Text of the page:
Obviously there are other remedies for overpopulation...that the "loose coalition of concerned citizens" (that's plural so I have to assume there were at least two of them) should consider. We could reintroduce grizzlies, mountain lions, wolves...or even all those excess pit bulls to help control the deer population. By leaving the population unchecked they would be begging for a huge boom in the local coyote population. I wonder what both of the concerned citizens would think of that? Since we as humans choose not to have predators running loose in our residential areas it is our responsibility to take their place...since we are, after all predators. (Sorry all you vegetarians...until you get your eyes to grow on the sides of your head instead of the front you are still classified as meat eaters). Deer who are never hunted become very casual about human contact and become more and more of a threat. An occasional hunt keeps the deer wary and they work much harder at avoiding human contact (including those in vehicles).A 120 lb. deer would make a heck of a dent in the front of a light weight electric car. I think of deer as "free range cattle" steroids or additives and they live a happy pastoral life right up until they end up on the plate instead of rotting on the side of the road. Nobody works harder than hunters and the WMA at making sure the deer population is healthy and happy. The "Concerned Citizens" should leave it to the people who have devoted their lives to properly managing herds.

September 30, 2011 at 9:29 a.m.
jayhay182 said...

I like how they put a picture of a fawn with the story. They won't be hunting fawns or does, just the male deers. I guess they wanted to make us feel sorry for the poor deers. But if the population is not controlled then the people that are opposed to hunting the animals will be the first ones to complain when the overpopulated deers start getting into their trash and walking across the roads and getting hit by cars or eating all their flowers their wife just planted. I just wonder who is going to control the human population. (sarcasm) What are we at now? About 7 billion?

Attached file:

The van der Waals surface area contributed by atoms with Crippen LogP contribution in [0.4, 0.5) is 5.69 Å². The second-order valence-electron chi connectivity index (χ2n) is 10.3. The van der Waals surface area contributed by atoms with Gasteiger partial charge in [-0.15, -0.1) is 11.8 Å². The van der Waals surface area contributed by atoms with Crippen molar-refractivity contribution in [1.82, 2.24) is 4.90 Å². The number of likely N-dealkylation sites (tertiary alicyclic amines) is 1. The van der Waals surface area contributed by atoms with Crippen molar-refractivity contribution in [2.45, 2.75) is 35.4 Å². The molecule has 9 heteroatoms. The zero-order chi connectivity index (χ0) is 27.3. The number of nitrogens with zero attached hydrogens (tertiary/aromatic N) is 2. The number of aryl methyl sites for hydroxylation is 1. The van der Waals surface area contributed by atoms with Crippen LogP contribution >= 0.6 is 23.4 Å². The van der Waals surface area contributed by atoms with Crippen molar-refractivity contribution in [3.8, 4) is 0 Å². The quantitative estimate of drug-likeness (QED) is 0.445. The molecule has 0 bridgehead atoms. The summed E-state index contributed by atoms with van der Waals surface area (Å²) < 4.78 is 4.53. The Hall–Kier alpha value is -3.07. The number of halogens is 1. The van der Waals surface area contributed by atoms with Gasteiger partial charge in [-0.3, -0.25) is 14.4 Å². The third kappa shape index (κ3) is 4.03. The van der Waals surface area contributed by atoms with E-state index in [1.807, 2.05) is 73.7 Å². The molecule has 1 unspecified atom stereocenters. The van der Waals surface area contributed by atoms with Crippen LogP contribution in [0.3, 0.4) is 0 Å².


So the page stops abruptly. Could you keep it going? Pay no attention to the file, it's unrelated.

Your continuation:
September 30, 2011 at 11:59 a.m.
Didedi62 said...

I feel that there should be no hunting on this property because of all the new industry. Someone other than deer or turkeys could end up being hurt. If you want to control the deer and wild turkeys then have animal rescue capture them and take to places that they do allow hunting.

September 30, 2011 at 2:37 p.m.
jesse said...

thats how they got here to start with!those are blacktail deer brought here from ,i believe cali.back in the 1960's!

they are not native whitetail deer!

September 30, 2011 at 3 p.m.
elkhart007 said...

Didedi, it's a bow hunt not muzzleloader. That's about as safe as it gets. They don't go off half cocked letting arrows fly all over the forrest. Who's going to pay animal rescue to trap deer and turkeys? 100s of them possibly? Nay sayers need to be more realistic here.

September 30, 2011 at 6:23 p.m.
aklashlee said...

To Jayhay182 FYI does will be hunted also silly! Everything is game unless it has spots (babies). This is needed and has been a practice for years, get over it people. Seems most people accept this. We have a few people at work that don't agree and have tried to explain it too them but they just don't get it!
I think if they showed a picture of a diseased ridden, starving deer, instead of a nonhuntable baby a few of them might wake up but I doubt it. Take off the blinders people and see the big picture!

September 30, 2011 at 8:15 p.m.
sweetdream20 said...

"There are no wolves etc to keep the numbers down" yeah. You obviously don't have a clue. Or ears to notice the late-night yowling of coyotes. Nature has a way of taking care of itself without man's interference. Some people adamantly refuse to acknowledge it. We might have an overpopulation of wild rabbits. But you don't hear anything about that because no one wants to hang rabbit-ear trophies etc.

September 30, 2011 at 8:28 p.m.